5. ^ Kielland, J. 1990 Butterflies of Tanzania. Hill House, Melbourne and London: 1-363.
  6. ^ Larsen, T.B. 1991 The Butterflies of Kenya and their Natural History. Oxford University Press, Oxford: i-xxii, 1-490.
  7. ^ Poulton, E. B. 1929 in
    Eltringham, H., Poulton, E.B., Riley, N.D., & Talbot, G. 1929. African
    Rhopalocera: descriptions and notes. Transactions of the Entomologial Society of London 77: 475-504.
  8. ^ Canu, J.G 1989. In: Henning, 1989. The Charaxinae butterflies of Africa 136 (457 pp.). Johannesburg.
  9. ^ Plantrou, J. 1980. Description d’une sous-espece de Charaxes eudoxus Drury nouvellement decouverte au Nigeria (Lep. Nymphalidae). Sciences Naturelles (26): 11-13.
  10. ^ Jordan , K. 1925. On some subspecies of African Charaxes. Novitates Zoologicae 32: 288-289.
  11. ^ Nicat, J. 2002 Nouvelles forme et sous-espece de Charaxes eudoxus Drury 1782. Lambillionea 102 (2): 155-158.
  12. ^ Plantrou, J. 1982. Description de 9 sous-especes du genre Charaxes recemment decouvertes en Afrique (Lep. Nymphalidae). Miscellanea Entomologica 49: 101-115.
  13. ^ Carpenter, G.D.H. 1937. Charaxes eudoxus Drury (Lep.) A revision, with description of a new subspecies. Transactions of the Royal Entomological Society of London 86: 85-98.36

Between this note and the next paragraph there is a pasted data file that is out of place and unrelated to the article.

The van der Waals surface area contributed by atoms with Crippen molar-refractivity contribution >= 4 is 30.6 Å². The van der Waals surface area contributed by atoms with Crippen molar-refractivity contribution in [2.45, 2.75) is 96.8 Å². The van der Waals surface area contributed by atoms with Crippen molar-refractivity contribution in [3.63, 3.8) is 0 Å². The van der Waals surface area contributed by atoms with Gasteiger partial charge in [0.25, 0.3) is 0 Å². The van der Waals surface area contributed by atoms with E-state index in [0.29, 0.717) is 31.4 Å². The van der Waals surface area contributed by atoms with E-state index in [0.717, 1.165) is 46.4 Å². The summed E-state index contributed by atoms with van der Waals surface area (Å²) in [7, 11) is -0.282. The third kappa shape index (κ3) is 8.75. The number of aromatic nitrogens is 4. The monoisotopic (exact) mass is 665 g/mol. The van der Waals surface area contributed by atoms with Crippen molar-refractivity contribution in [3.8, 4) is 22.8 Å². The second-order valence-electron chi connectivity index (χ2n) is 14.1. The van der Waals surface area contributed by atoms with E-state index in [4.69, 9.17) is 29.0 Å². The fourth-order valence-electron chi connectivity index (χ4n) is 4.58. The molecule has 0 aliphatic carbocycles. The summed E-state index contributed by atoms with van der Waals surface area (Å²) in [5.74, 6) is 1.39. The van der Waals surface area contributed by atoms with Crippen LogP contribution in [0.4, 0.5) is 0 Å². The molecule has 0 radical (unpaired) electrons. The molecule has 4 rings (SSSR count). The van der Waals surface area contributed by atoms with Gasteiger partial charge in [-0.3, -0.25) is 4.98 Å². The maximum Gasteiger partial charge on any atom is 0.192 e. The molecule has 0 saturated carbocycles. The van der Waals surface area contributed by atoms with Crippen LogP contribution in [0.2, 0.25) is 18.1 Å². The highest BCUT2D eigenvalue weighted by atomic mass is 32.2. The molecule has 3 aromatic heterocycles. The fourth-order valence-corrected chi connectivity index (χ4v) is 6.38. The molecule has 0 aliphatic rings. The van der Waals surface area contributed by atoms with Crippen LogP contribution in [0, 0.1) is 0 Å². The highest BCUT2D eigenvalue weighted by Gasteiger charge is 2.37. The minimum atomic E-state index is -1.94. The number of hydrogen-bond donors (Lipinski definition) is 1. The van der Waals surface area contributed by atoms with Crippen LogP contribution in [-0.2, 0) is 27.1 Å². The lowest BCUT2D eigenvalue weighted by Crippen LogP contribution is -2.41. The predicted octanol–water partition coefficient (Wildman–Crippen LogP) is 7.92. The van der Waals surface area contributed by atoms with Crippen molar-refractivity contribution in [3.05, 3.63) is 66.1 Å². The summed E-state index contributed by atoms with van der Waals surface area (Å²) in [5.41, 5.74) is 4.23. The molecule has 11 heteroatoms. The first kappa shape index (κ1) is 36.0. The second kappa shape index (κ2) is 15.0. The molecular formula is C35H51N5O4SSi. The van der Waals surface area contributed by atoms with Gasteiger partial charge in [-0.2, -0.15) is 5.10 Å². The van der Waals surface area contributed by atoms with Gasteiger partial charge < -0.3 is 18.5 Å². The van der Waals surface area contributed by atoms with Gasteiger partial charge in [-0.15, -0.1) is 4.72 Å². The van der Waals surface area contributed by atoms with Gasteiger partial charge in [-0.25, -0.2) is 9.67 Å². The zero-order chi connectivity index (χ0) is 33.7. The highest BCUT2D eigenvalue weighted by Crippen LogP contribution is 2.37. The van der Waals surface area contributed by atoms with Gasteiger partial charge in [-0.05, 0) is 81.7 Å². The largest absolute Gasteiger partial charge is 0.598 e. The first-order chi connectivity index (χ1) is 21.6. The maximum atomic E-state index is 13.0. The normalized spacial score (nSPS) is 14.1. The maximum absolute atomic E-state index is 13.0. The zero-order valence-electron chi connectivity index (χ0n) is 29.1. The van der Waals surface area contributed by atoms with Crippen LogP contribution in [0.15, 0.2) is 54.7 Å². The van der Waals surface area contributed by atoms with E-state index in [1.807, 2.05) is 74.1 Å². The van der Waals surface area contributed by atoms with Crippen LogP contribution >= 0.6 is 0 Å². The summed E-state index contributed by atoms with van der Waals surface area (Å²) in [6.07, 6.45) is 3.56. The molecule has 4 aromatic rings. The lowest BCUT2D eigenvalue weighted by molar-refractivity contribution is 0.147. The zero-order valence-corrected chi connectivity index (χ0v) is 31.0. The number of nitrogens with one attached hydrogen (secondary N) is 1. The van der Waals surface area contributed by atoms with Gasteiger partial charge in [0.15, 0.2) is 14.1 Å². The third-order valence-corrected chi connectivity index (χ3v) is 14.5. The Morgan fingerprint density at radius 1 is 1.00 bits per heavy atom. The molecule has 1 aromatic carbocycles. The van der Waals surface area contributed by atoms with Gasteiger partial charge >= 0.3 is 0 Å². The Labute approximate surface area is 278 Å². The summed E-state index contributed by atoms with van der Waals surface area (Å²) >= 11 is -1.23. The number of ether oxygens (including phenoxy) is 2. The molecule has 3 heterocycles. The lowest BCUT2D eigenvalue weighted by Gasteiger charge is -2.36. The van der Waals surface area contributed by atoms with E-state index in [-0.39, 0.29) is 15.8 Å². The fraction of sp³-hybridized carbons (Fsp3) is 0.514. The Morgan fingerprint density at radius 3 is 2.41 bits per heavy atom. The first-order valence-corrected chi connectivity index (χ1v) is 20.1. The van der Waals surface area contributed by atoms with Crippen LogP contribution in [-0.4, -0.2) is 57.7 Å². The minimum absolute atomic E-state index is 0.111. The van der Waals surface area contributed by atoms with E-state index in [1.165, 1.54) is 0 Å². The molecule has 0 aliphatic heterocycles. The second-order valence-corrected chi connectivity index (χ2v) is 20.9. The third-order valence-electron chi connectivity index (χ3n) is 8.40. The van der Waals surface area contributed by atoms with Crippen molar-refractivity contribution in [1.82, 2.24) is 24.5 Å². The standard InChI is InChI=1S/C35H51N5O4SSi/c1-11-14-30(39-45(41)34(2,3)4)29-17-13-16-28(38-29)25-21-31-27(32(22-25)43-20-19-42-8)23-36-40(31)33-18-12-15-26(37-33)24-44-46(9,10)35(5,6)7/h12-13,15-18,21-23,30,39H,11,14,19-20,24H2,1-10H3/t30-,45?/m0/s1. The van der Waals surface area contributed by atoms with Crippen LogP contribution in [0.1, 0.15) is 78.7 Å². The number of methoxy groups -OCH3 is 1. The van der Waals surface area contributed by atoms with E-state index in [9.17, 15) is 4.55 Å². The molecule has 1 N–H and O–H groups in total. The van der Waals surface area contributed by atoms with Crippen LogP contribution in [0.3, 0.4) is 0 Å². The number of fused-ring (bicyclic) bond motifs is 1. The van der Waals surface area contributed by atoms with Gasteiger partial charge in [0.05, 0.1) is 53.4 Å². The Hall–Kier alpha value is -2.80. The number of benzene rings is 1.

14. ^ 1900 Rothschild, W. 1900 in Rothschild, W., & Jordan, K. 1900. A monograph of Charaxes and the allied prionopterous genera. Novitates Zoologicae 7: [i-iv], 287-524.
  15. ^ Plantrou, J., & Howarth, T.G. 1977. Notes on Charaxes eudoxus Drury (Lepidoptera:Nymphalidae) and a description of a new subspecies. Proceedings and Transactions of the British Entomological and Natural History Society 10 (1-2): 22-26
  16. ^ Van Someren 1970. Revisional notes on African Charaxes (Lepidoptera: Nymphalidae). Part VI. Bulletin of the British Museum (Natural History) (Entomology) 25:197-250
  17. ^ a b c d e f g Turlin, B. (2005). Bauer & Frankenbach (ed.). Butterflies of the World: Charaxes 1. Vol. 22. Keltern: Goecke & Evers. pp. 2–3. ISBN 3937783156.
  18. ^ a b “Out of Africa again: A phylogenetic hypothesis of the genus Charaxes (Lepidoptera: Nymphalidae) based on five gene regions”. Aduse-Poku, Vingerhoedt, Wahlberg. Molecular Phylogenetics and Evolution (2009) 53;463–478
  • Victor Gurney Logan Van Someren, 1970 Revisional notes on African Charaxes (Lepidoptera: Nymphalidae). Part VI. Bulletin of the British Museum (Natural History) (Entomology)197-250.[1]

External links[edit]